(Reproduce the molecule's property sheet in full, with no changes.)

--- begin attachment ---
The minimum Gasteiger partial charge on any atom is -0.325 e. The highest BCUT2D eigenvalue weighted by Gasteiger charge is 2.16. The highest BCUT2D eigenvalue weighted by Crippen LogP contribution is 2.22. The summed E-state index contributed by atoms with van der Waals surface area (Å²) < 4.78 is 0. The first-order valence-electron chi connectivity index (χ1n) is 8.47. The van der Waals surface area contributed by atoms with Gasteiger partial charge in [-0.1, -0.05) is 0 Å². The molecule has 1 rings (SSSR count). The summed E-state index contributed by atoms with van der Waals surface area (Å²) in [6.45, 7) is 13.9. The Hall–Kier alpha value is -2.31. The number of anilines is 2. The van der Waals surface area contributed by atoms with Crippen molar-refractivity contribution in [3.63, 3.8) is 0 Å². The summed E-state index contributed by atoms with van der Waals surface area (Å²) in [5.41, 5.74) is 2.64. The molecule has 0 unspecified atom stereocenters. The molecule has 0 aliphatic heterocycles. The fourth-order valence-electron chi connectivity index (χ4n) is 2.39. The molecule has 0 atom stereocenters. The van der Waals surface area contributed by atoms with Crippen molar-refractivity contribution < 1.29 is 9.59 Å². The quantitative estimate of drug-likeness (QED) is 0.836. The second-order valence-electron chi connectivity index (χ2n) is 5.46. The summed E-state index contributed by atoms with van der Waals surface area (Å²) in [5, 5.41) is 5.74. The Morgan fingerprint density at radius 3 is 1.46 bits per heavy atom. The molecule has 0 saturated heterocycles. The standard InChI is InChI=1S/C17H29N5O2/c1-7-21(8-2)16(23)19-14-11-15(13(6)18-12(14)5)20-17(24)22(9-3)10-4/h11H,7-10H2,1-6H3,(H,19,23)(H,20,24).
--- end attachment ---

The minimum Gasteiger partial charge on any atom is -0.325 e. The highest BCUT2D eigenvalue weighted by Gasteiger charge is 2.16. The highest BCUT2D eigenvalue weighted by Crippen LogP contribution is 2.22. The summed E-state index contributed by atoms with van der Waals surface area (Å²) < 4.78 is 0. The first-order valence-electron chi connectivity index (χ1n) is 8.47. The van der Waals surface area contributed by atoms with Gasteiger partial charge in [-0.1, -0.05) is 0 Å². The molecule has 1 rings (SSSR count). The summed E-state index contributed by atoms with van der Waals surface area (Å²) in [6.45, 7) is 13.9. The Hall–Kier alpha value is -2.31. The number of anilines is 2. The van der Waals surface area contributed by atoms with Crippen molar-refractivity contribution in [3.63, 3.8) is 0 Å². The summed E-state index contributed by atoms with van der Waals surface area (Å²) in [5.41, 5.74) is 2.64. The molecule has 0 unspecified atom stereocenters. The molecule has 0 aliphatic heterocycles. The fourth-order valence-electron chi connectivity index (χ4n) is 2.39. The molecule has 0 atom stereocenters. The van der Waals surface area contributed by atoms with Crippen molar-refractivity contribution < 1.29 is 9.59 Å². The quantitative estimate of drug-likeness (QED) is 0.836. The second-order valence-electron chi connectivity index (χ2n) is 5.46. The summed E-state index contributed by atoms with van der Waals surface area (Å²) in [5, 5.41) is 5.74. The Morgan fingerprint density at radius 3 is 1.46 bits per heavy atom. The molecule has 0 saturated heterocycles. The standard InChI is InChI=1S/C17H29N5O2/c1-7-21(8-2)16(23)19-14-11-15(13(6)18-12(14)5)20-17(24)22(9-3)10-4/h11H,7-10H2,1-6H3,(H,19,23)(H,20,24).